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22 January 2017

UNICEF, partners lay measures to support displaced Gambian children

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Reports indicate that thousands of Children in The Gambia have vacated their homes to neighbouring Senegal due to the hiccups engulfing the political transition of that country.

The development seems not good as the refugees are facing mammoth challenges ranging from education to food.

The United Nations Children’s Education Fund (UNICEF) and its Partners have teamed up with Senegalese authorities to lay out robust emergency measures to provide the needs of these children.

A statement issued by Communications Consultant at the External Relations and Public Advocacy Unit of UNICEF, Ruth Pappoe, said the emergency plans sought, among other things, to support up to 40,000 people for three months with healthcare, water, sanitation and education along the border areas.

The intervention also includes deploying experts and resources into host communities in Senegal to help them cope with the influx of the refugees, the statement said.

In order to help families re-establish some degree of normalcy, the plans would also supply water and sanitation services in the most affected areas on the border with the aim of installing 300 water points so that the displaced population could get fresh water less than 500 meters from their temporary homes.

“Host communities would also be equipped with latrines and showers while more than 10,000 bowls and hand washing kits are being deployed to households so families have the basics to practice good hygiene and keep their children healthy,” the statement said.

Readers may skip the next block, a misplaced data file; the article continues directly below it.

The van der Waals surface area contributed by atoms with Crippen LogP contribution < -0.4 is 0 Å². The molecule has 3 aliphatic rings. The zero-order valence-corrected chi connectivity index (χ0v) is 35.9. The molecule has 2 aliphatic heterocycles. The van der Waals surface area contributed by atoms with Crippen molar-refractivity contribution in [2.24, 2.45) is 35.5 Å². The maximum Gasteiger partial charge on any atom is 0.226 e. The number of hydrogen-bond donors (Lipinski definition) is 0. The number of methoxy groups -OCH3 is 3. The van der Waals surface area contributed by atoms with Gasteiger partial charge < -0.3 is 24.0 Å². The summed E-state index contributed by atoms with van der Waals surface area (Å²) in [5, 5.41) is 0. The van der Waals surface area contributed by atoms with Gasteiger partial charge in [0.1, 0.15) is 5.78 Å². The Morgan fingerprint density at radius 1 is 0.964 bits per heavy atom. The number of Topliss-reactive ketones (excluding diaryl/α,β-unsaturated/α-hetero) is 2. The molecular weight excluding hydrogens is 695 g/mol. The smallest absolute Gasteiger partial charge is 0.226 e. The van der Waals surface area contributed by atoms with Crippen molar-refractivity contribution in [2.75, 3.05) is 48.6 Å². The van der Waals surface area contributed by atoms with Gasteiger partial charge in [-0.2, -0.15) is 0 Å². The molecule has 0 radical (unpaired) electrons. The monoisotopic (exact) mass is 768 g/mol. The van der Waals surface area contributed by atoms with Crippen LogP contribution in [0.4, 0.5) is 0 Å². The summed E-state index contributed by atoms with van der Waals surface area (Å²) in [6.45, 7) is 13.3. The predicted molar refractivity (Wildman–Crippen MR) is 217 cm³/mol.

Meanwhile, it said, thousands of children were currently getting no access to education in The Gambia due to the political crisis, the refugees were also not in classrooms.

Education planners, therefore, expect that as many as 32,000 children from The Gambia might need school support in the coming months.

However, as families settle into host communities, it is estimated that more than 50,000 Senegalese children could be joined by the wave of additional students into their existing schools.

The UNICEF’s plans, therefore, would ensure that if the instability persists, learning materials including English Language curriculum could be transferred from The Gambia and distributed to the displaced children in the various schools in Senegal.

“Emergency co-ordinators will also look to identify as many as 360 teachers and get them working within the Senegalese schools, operating in double shifts at shared school facilities,” the statement said.

The West and Central Africa Regional Director of the UNICEF, Marie-Pierre Poirier, has given the assurance that the organisation’s teams in The Gambia and Senegal would work tirelessly to ensure that the needs of children remain priority in its efforts to support The Gambia as the situation evolves.

 

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